I asked someone standing nearby how the people could stand for all this luxury and waste (for they had to work for very little wages and I believe that they do so today, too) and he answered me that the people never knew what it was really like in the castle for they never had a chance to go in and see what was going on, and it seems to me that there must have been an immense rivalry amongst the royal families to build bigger castles and churches and cover the walls with gold and silver and jewels and, of course, the old belief that the rulers, kings and Kaisers inherited their thrones and were sent by God and could do no wrong, was a rule that was hard to break, but history shows that it could be done.

Austria today is a small country, and the pomp and old elegance will never come back again, but what remains of it they will revere and cherish. All the old castles and churches, museums and theaters and parks are their pride, but also something that is expensive to maintain, therefor the tourists are a welcome contribution and help and for the tourists a pleasure to take part of. You stand there in amazement and wonder, how could people have had the skill and patience to accomplish all this.

We went one day to the Castle Hofburg to see the Crown jewels and robes of the Kaiser family. The jewels were not all on display except the crown the last kaiser wore on his coronation and a few others but in a separate department was a religious display the like of which I have never dreamt existed, so much carved alabaster set with diamonds and precious stones, all of course, in glass cases, that you could not believe your eyes. Biblical figures like the Lord's Supper and churches with their intricate towers like the Votiv Kirche and figures from life, all hand carved in this material that never changes and nowadays is so scarce the value of it all, is impossible to even guess. And one can not help wonder how these wonderful artists were paid for their work, but my guess is that their wages were held low by those that in those days held the reins.

Next day we went to the National Museum of Art, an impressive building looking from the outside, but the entrance and all the inside, was magnificent, all marble in many colors and gold ornaments all over. Unwittingly, the words came to me, "I dreamt that I dwelt in marble halls." And all this halls filled with paintings from Rembrandt, Raphael, Ruben and many others, old masterpieces from a bygone era.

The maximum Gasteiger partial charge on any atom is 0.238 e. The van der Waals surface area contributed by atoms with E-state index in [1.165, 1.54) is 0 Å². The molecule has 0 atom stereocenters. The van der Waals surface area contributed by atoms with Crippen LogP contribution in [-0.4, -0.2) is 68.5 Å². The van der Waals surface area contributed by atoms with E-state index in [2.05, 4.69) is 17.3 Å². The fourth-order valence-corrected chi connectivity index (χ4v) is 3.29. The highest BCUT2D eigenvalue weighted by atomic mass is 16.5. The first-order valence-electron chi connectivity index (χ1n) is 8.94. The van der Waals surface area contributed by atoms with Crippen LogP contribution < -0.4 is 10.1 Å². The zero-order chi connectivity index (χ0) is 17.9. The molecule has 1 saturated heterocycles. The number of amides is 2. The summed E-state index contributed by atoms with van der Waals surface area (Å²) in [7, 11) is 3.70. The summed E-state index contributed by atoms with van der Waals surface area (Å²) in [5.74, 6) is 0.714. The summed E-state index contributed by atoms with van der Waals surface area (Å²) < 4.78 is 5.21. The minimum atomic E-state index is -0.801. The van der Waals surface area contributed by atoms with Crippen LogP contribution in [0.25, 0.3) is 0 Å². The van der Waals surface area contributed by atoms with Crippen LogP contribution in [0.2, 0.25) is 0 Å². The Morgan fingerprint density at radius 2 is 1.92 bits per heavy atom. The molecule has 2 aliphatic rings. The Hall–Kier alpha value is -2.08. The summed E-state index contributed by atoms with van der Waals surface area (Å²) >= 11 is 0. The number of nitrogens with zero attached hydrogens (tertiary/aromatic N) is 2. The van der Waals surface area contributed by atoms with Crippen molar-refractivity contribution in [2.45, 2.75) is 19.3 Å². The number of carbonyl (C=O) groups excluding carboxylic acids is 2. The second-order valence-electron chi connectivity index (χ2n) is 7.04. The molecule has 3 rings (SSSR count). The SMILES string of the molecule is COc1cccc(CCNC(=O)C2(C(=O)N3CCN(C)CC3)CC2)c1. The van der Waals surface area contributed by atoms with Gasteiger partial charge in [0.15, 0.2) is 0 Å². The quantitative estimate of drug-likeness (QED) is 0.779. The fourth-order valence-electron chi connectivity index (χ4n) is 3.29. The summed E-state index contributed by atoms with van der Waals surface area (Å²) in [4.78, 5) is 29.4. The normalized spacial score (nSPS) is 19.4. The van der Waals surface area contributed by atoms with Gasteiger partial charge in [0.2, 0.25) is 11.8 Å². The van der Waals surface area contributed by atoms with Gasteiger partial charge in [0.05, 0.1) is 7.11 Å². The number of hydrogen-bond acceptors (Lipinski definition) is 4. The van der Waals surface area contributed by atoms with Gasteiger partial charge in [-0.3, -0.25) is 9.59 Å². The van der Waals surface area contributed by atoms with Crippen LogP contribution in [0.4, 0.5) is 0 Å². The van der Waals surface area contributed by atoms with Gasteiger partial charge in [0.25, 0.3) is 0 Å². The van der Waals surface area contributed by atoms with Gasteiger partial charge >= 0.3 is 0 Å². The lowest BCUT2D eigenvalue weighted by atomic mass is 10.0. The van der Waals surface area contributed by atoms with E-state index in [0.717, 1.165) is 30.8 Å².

From there we went shopping but as we walked along we kept saying we are not on the right street. We had been told that there were big stores but we did not see any anywhere. It seemed that we thought that a city like Vienna should have big stores like big cities in America, but it was not so, there were no big stores and the stores certainly are a barometer as to the riches of the people that inhabited that city.

And not to forget the last day, we went to see the International Garden Show that covered many acres. Most outstanding was a newly built tower, 260 meters high, restaurant in two stories, built near the top of the tower, and this restaurant so that it revolved and that way we could sit in one place and have a view of the whole city and surroundings and des skönen blauen Donau. We saw more than one river and inquired what river that was, and were answered that it was the "old Donau". It seemed that the city did not like where it has flowed, so they had built a canal and led the Donau where they liked it to be, but it was blue that day, even though the weather was very hot and there was a haze caused by the heat over the city. We ended that last day with dinner in an Hungarian restaurant where they served goulash and all the wine you could drink and listen to Zigenar or Gypsy music.